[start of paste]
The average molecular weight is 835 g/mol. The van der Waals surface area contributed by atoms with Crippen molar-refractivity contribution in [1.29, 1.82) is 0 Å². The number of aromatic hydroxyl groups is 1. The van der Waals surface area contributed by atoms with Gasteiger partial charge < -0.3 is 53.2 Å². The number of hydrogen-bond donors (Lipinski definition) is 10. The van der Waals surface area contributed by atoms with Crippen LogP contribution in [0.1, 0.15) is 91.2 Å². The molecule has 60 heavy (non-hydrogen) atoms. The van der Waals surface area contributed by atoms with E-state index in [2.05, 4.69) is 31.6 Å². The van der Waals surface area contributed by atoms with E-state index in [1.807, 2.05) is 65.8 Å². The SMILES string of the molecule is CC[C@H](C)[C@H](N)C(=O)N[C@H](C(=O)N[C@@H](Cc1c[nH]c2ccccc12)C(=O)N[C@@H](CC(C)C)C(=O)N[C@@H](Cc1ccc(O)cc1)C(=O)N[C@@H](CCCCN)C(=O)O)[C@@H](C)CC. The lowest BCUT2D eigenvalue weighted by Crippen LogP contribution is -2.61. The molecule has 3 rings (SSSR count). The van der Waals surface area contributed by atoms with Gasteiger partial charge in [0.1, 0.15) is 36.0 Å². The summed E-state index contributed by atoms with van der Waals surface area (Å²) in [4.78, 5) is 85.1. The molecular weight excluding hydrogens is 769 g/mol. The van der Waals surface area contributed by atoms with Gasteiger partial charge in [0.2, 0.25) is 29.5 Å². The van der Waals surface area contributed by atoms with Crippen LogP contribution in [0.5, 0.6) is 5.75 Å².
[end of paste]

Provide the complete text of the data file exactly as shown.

The average molecular weight is 835 g/mol. The van der Waals surface area contributed by atoms with Crippen molar-refractivity contribution in [1.29, 1.82) is 0 Å². The number of aromatic hydroxyl groups is 1. The van der Waals surface area contributed by atoms with Gasteiger partial charge < -0.3 is 53.2 Å². The number of hydrogen-bond donors (Lipinski definition) is 10. The van der Waals surface area contributed by atoms with Crippen LogP contribution in [0.1, 0.15) is 91.2 Å². The molecule has 60 heavy (non-hydrogen) atoms. The van der Waals surface area contributed by atoms with E-state index in [2.05, 4.69) is 31.6 Å². The van der Waals surface area contributed by atoms with E-state index in [1.807, 2.05) is 65.8 Å². The SMILES string of the molecule is CC[C@H](C)[C@H](N)C(=O)N[C@H](C(=O)N[C@@H](Cc1c[nH]c2ccccc12)C(=O)N[C@@H](CC(C)C)C(=O)N[C@@H](Cc1ccc(O)cc1)C(=O)N[C@@H](CCCCN)C(=O)O)[C@@H](C)CC. The lowest BCUT2D eigenvalue weighted by Crippen LogP contribution is -2.61. The molecule has 3 rings (SSSR count). The van der Waals surface area contributed by atoms with Gasteiger partial charge in [0.1, 0.15) is 36.0 Å². The summed E-state index contributed by atoms with van der Waals surface area (Å²) in [4.78, 5) is 85.1. The molecular weight excluding hydrogens is 769 g/mol. The van der Waals surface area contributed by atoms with Gasteiger partial charge in [0.2, 0.25) is 29.5 Å². The van der Waals surface area contributed by atoms with Crippen LogP contribution in [0.5, 0.6) is 5.75 Å².